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Injured Taken to Hospital After Mall Shooting

Aired November 20, 2005 - 17:00   ET


FREDRICKA WHITFIELD, CNN ANCHOR, CNN LIVE SUNDAY: Officials from camp Fallujah say he was on patrol Saturday northwest of Baghdad. Another Marine died yesterday. The military says a roadside bomb hit his vehicle during combat operations near the city of Hadifa. Fifteen Iraqis also died in that explosion.
Iran's parliament puts a bill regarding its nuclear activity on the front burner. Under the measure, the legislature would stop cooperating with the United Nations nuclear watchdog agency if Iran's nuclear program goes before the Security Council. Iran says its program is for peaceful purposes, and that it has the right to pursue nuclear power.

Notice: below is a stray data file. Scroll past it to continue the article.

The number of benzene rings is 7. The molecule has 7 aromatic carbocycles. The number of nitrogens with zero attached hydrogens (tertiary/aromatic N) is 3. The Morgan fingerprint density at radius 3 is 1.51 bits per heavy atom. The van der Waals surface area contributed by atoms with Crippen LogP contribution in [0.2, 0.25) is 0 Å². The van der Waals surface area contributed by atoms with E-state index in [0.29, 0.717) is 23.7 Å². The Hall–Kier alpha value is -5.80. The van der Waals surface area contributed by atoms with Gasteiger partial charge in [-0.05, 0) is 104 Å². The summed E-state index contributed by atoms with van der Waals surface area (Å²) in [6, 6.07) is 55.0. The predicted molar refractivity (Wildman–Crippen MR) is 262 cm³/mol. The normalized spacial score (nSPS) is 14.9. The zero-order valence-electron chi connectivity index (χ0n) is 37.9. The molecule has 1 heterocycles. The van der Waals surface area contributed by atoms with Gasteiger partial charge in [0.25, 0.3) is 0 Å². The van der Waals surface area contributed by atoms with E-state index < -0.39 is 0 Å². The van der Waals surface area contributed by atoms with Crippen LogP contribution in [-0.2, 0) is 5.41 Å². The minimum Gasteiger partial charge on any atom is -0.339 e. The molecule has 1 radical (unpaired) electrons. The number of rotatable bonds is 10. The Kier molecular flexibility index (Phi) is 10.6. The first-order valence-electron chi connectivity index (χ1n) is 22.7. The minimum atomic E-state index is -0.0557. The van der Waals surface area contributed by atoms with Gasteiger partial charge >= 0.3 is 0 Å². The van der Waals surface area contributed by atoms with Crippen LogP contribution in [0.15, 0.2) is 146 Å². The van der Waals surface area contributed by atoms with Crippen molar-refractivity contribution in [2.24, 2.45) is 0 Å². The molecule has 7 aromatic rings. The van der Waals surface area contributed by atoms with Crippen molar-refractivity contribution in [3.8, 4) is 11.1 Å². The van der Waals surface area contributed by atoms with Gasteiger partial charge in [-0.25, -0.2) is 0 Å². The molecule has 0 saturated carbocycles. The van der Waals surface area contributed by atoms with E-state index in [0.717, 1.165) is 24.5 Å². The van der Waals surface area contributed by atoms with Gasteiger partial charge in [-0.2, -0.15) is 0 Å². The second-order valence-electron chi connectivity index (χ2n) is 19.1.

Tropical storm Gamma may have weakened to a tropical depression, but not before striking a deadly blow to Central America. The storm is blamed for nine deaths in Honduras and three in Belize. The 24th named storm of the season is expected to drop steady rain on northern Honduras and central Cuba as it breaks up.

More now on this developing story out of Tacoma, Washington, right now. At least five people have been injured in a shopping mall in downtown Tacoma after a shooting there. Police now have ordered a lockdown. Joining me now on the phone is Deputy Chief John Landoski with Tacoma's fire department. And what is the situation there right now?

JOHN LANDOSKI, TACOMA FIRE DEPT: Fredricka, it's still as it was last time I spoke to you, the mall still locked down and we're just waiting for the police to let us know that it's been taken care of.

WHITFIELD: Last we spoke they had transported five people who had been wounded to nearby hospitals. Have any more people been transported since our last conversation?